Quantcast

World's Largest 'Vegetable Factory' Revolutionizes Indoor Farming

Food

Indoor vertical farming is often derided as a pipe dream and completely infeasible on a commercial scale, but Shigeharu Shimamura's farm proves that indoor farming is not only possible, but profitable. Shimamura started Mirai, an indoor farming company in 2004. When the Tohoku earthquake and tsunami devastated Japan, sparking the Fukushima nuclear disaster and causing food shortages, Shimamura seized the opportunity to turn an abandoned, semiconductor factory into what is now the world's biggest indoor farm.


At 25,000 square feet, the farm can yield up to 10,000 heads of lettuce a day. That's 100 times more per square foot than traditional methods. One of the major obstacles to making indoor farming cost-effective was lighting. General Electric (GE) who partnered with Mirai, reports, "plant factories have typically used fluorescent lamps for artificial illumination, which has low initial costs." But these fluorescent lights didn't increase yields enough to cover the energy costs.

Then, GE and Mirai developed LEDs that "generate light in wavelengths adapted to plant growth. While reducing electric power consumption by 40 percent compared to fluorescent lighting, the facility has succeeded in increasing harvest yields by 50 percent." Since the plants grow twice as fast with 40 percent less power, 80 percent less food waste and 99 percent less water usage than outdoor fields, Mirai has been able to recover the initial cost of the LED lights and make the cost of artificial lighting worth it.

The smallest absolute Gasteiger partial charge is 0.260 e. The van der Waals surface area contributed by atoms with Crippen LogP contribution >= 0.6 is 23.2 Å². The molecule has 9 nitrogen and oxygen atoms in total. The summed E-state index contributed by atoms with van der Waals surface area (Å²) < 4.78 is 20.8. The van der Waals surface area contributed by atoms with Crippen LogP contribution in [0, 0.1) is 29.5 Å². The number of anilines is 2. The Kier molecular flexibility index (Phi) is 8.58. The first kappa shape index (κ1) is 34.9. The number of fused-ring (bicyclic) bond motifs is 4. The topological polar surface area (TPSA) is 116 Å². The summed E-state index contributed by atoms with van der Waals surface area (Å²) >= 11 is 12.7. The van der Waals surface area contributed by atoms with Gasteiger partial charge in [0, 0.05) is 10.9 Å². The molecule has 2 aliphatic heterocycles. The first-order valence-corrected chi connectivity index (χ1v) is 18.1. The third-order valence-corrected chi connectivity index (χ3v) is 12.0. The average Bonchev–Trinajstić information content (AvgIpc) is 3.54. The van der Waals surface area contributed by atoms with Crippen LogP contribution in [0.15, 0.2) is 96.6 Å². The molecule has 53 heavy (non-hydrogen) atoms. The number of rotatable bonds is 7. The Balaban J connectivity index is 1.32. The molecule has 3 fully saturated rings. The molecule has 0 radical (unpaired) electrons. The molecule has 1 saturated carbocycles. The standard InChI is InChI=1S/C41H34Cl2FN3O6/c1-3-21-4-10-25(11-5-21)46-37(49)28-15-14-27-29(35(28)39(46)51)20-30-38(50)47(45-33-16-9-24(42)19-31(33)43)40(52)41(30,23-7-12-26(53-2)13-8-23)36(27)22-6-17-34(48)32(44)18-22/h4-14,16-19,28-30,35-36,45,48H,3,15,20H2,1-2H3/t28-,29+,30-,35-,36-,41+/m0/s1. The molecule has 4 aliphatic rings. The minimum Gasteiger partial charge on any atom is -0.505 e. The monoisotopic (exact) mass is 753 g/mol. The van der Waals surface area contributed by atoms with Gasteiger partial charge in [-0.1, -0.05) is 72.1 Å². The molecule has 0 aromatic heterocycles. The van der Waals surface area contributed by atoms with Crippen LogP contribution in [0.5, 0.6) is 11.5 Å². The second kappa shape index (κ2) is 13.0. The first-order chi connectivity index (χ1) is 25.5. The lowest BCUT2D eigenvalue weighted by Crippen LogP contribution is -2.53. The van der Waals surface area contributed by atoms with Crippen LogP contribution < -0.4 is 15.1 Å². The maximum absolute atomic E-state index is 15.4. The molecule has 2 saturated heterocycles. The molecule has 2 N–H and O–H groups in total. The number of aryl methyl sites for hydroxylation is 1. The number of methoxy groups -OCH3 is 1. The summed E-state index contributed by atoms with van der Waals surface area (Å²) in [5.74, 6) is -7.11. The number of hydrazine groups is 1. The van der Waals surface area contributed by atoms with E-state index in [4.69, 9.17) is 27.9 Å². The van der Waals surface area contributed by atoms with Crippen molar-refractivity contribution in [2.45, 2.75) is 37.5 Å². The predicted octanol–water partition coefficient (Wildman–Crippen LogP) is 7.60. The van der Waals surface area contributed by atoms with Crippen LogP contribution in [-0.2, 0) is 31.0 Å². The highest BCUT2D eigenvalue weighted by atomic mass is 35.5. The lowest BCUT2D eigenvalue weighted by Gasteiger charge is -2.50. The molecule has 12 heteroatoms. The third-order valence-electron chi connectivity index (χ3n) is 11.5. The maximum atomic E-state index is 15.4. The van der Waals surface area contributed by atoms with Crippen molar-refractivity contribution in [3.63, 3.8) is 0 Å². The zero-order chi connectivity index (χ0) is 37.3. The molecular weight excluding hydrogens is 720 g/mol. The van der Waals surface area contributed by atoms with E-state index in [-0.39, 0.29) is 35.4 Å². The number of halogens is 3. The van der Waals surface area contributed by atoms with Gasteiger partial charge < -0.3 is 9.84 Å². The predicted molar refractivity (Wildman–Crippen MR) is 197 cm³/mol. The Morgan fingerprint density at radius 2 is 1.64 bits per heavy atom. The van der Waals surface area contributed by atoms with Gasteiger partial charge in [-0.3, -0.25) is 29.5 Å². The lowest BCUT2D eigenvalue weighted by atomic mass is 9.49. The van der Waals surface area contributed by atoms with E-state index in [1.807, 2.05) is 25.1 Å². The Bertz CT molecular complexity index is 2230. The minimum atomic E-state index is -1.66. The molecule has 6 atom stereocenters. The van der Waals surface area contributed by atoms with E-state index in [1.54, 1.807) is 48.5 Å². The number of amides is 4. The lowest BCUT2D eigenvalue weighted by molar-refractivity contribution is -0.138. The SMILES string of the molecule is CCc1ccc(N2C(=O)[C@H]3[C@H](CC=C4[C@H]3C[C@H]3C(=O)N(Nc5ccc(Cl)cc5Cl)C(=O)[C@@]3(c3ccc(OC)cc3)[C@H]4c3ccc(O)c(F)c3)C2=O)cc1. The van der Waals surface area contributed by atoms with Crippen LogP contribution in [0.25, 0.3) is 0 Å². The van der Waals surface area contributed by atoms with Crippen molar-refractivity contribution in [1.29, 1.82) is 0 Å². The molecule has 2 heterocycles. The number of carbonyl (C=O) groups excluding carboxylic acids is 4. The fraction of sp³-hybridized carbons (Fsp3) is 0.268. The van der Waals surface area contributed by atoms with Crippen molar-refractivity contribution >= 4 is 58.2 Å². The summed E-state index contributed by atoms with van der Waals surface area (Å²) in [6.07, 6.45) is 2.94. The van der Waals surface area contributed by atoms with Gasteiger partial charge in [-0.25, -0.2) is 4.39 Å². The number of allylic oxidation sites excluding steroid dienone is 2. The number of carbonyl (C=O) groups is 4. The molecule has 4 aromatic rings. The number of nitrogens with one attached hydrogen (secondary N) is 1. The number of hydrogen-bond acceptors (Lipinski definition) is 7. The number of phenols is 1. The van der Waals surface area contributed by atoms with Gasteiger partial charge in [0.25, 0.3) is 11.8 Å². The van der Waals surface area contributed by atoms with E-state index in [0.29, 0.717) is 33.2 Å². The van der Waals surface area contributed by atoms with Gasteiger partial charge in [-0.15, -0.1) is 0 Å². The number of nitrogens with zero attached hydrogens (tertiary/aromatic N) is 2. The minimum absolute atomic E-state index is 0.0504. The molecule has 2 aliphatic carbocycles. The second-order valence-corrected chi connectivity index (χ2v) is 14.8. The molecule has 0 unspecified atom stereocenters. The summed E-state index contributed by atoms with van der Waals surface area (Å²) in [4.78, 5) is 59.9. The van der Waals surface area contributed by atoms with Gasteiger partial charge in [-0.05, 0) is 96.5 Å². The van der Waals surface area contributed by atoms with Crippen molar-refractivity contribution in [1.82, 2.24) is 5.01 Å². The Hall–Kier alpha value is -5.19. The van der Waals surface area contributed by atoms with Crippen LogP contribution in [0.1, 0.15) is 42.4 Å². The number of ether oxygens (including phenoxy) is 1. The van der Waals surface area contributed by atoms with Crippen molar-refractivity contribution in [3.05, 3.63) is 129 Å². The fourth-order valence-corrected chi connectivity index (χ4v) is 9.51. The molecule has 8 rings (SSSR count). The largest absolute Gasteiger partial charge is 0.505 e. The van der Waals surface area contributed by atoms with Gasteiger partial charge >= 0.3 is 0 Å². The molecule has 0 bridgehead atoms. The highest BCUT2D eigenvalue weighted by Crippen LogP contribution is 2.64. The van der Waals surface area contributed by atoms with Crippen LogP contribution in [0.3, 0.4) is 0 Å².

For now, it is only half automated because various tasks including harvesting the lettuce are done by hand. Shimamura, however, predicts the emergence of harvest robots, who can seed, transplant, harvest and package the products.

Indoor agriculture takes out many of the risks inherent in outdoor crop production. By controlling light exposure, temperature, humidity and watering levels, you can grow food very efficiently. Indoor farming has the potential to produce food with less energy, less water, less waste and in less space than traditional methods. Because agriculture has such a significant impact on the environment, indoor farming offers solutions to many of the current problems. It could eliminate land conversion and habitat loss, wasteful water consumption and soil erosion and degradation, just to name a few.

Mirai has two smaller factories in Mongolia, where long, harsh winters stunt the growing season and leave Mongolians without fresh vegetables for many months. Instead of importing them thousands of miles from Europe, they are now able to grow them domestically. Shimamura is looking to expand to Hong Kong and Russia in the near future and eventually all over the world.

As for crops besides lettuce, Shimamura says, "I believe that, at least technically, we can produce almost any kind of plant in a factory. But what makes most economic sense is to produce fast-growing vegetables that can be sent to the market quickly. That means leaf vegetables for us now. In the future, though, we would like to expand to a wider variety of produce."

In a world facing more and more extreme weather events from climate change, there will likely be more devastating impacts on agriculture, such as those from the Fukushima disaster and Typhoon Haiyan. The GE team in Japan believes that indoor farms could be a key to solving food shortages in the world. Indoor farming takes what factories do best, which is harnessing technology to efficiently produce a good, and what nature does best, which is producing biomass from light, water and nutrients, and combining the two.

If done correctly, indoor farming has the potential to be the best of both worlds. Mirai is by no means the only indoor farming operation in the world. There are more like this one in Chicago. Says Shimamura: “Finally, we are about to start the real agricultural industrialization."

Watch how it works:

YOU MIGHT ALSO LIKE